Georg Friedrich Haas — das kleine ICH BIN ICH (Little I-Am-Me)

Dedicated to his daughter Sarah Georg Friedrich Haas transformed Mira Lobe's famous children's book Little I-Am-Me into music theater for a young audience.

© Nurith Wagner Strauss
© Nurith Wagner Strauss

Mira Lobe’s Little I-Am-Me is a great work of art. It’s not only the content which is inspired – its simplicity, perspicuity, and its moral aspirations – but also its language is art at the highest level. How Mira Lobe works with rhythm and rhyme, how she builds tension by varying the length of the verse lines, how she applies repetitions – this is all done with a most impressive poetic virtuosity.

To quote an example:
The sentence which is repeated over and over again – the “refrain”, so to speak, of the text, changes its MEANING according to which word is emphasised:

BECAUSE I am, I don’t KNOW who,
SEARCHing here and SEARCHing there,
SEARCHing there and SEARCHing here,
WANT to know just I am WHO.

turns into:
Because I AM, I don’t know WHO
Searching HERE and searching THERE
Searching THERE and searching HERE,
Want to KNOW just I AM who.
Mira Lobe doesn’t compromise her language in order to be more easily understood. “Childish” affectations are not her thing. She even uses occasional words which presumably are not part of any child’s language such as “hack” [horse], “barge”, “dressage”…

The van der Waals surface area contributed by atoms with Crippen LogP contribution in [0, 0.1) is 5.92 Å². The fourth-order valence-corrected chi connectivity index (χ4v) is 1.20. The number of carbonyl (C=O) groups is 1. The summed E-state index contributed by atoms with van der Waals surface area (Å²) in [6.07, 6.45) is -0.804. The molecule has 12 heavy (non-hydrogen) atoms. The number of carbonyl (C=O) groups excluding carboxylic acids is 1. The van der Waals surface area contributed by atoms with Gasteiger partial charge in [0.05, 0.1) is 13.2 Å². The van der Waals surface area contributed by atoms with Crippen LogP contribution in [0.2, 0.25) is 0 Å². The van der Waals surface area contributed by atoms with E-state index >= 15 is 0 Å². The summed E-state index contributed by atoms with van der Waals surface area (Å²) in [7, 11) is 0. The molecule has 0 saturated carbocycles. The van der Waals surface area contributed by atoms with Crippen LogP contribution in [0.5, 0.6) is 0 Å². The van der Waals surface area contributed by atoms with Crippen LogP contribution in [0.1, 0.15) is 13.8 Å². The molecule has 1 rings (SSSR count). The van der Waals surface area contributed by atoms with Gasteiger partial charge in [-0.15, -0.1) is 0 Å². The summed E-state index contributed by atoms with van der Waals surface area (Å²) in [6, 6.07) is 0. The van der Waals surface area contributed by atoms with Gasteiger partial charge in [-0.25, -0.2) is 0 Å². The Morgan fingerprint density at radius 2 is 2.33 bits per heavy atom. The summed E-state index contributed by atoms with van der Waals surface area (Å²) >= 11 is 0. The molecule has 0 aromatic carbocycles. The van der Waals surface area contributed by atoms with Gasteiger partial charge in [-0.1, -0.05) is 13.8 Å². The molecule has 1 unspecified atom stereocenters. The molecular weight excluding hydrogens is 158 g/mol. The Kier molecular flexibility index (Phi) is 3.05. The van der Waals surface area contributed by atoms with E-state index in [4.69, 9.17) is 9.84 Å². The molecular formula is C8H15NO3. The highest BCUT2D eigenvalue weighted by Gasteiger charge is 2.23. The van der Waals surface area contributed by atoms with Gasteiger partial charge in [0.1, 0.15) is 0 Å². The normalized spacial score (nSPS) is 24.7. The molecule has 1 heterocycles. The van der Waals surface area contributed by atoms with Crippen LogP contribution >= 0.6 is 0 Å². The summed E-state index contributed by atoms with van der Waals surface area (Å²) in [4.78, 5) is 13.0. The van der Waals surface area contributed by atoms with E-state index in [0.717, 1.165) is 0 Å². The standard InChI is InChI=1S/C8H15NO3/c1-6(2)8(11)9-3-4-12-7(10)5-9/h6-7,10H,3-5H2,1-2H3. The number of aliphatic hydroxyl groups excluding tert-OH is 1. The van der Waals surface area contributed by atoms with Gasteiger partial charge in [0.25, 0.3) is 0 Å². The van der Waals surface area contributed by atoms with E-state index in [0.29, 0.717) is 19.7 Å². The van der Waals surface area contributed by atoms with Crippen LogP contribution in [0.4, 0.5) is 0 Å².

My music also doesn’t try to be „childish“. I take young human beings seriously. I speak my own language. I know, these young people are alert enough to understand it.
Certain instruments are assigned to express some of the individual motifs of the text:
the flowering meadow is represented by the flute;
the frog by the trumpet – in the beginning with damper, at the end without;
mother horse and her child by baritone and tenor saxophone,
the fish by the harp,
the hippo mother by the bass tuba, her child by the cornet,
the parrot by the bass clarinet,
the dogs by English horn, clarinet and trombone,
and the large soap-bubble by the contraforte resp. double bassoon
At the point where the little I AM ME recognises itself, the orchestra sounds an overtone harmony for the first time – and this chord, at varying pitch levels, remains to the very end.

A few years ago my third marriage broke up. Since then, my daughter Sarah no longer lives with me. I only see her very occasionally.
When she was a kid, Little I-Am-Me was her favourite book. I had to read it to her hundreds of times.

I dedicate this work to her. (Georg Friedrich Haas, 2016)

(c) Universität Mozarteum/Christian Schneider

First performance: July 22, 2016, Salzburg
First performance of the scenic version: October 30, 2016, Wien